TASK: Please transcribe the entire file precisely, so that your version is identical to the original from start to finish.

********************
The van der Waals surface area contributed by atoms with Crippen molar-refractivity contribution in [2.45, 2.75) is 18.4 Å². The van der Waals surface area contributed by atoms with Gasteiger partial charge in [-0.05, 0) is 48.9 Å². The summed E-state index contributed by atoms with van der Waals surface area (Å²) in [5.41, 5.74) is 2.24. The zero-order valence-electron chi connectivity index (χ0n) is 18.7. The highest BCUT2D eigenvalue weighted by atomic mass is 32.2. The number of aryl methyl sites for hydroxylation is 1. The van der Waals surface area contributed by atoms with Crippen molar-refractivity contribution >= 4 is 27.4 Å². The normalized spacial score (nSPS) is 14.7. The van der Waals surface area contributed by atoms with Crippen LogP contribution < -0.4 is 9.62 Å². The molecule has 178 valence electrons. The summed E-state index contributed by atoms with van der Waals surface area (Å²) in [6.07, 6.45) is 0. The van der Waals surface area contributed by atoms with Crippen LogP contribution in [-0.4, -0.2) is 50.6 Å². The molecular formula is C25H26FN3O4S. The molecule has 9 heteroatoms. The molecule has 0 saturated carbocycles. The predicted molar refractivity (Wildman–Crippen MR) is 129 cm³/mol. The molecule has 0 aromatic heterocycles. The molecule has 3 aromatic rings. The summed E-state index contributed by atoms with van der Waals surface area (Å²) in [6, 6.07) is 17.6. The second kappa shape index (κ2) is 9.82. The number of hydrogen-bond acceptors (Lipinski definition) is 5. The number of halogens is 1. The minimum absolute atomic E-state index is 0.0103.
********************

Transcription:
The van der Waals surface area contributed by atoms with Crippen molar-refractivity contribution in [2.45, 2.75) is 18.4 Å². The van der Waals surface area contributed by atoms with Gasteiger partial charge in [-0.05, 0) is 48.9 Å². The summed E-state index contributed by atoms with van der Waals surface area (Å²) in [5.41, 5.74) is 2.24. The zero-order valence-electron chi connectivity index (χ0n) is 18.7. The highest BCUT2D eigenvalue weighted by atomic mass is 32.2. The number of aryl methyl sites for hydroxylation is 1. The van der Waals surface area contributed by atoms with Crippen molar-refractivity contribution >= 4 is 27.4 Å². The normalized spacial score (nSPS) is 14.7. The van der Waals surface area contributed by atoms with Crippen LogP contribution < -0.4 is 9.62 Å². The molecule has 178 valence electrons. The summed E-state index contributed by atoms with van der Waals surface area (Å²) in [6.07, 6.45) is 0. The van der Waals surface area contributed by atoms with Crippen LogP contribution in [-0.4, -0.2) is 50.6 Å². The molecular formula is C25H26FN3O4S. The molecule has 9 heteroatoms. The molecule has 0 saturated carbocycles. The predicted molar refractivity (Wildman–Crippen MR) is 129 cm³/mol. The molecule has 0 aromatic heterocycles. The molecule has 3 aromatic rings. The summed E-state index contributed by atoms with van der Waals surface area (Å²) in [6, 6.07) is 17.6. The second kappa shape index (κ2) is 9.82. The number of hydrogen-bond acceptors (Lipinski definition) is 5. The number of halogens is 1. The minimum absolute atomic E-state index is 0.0103.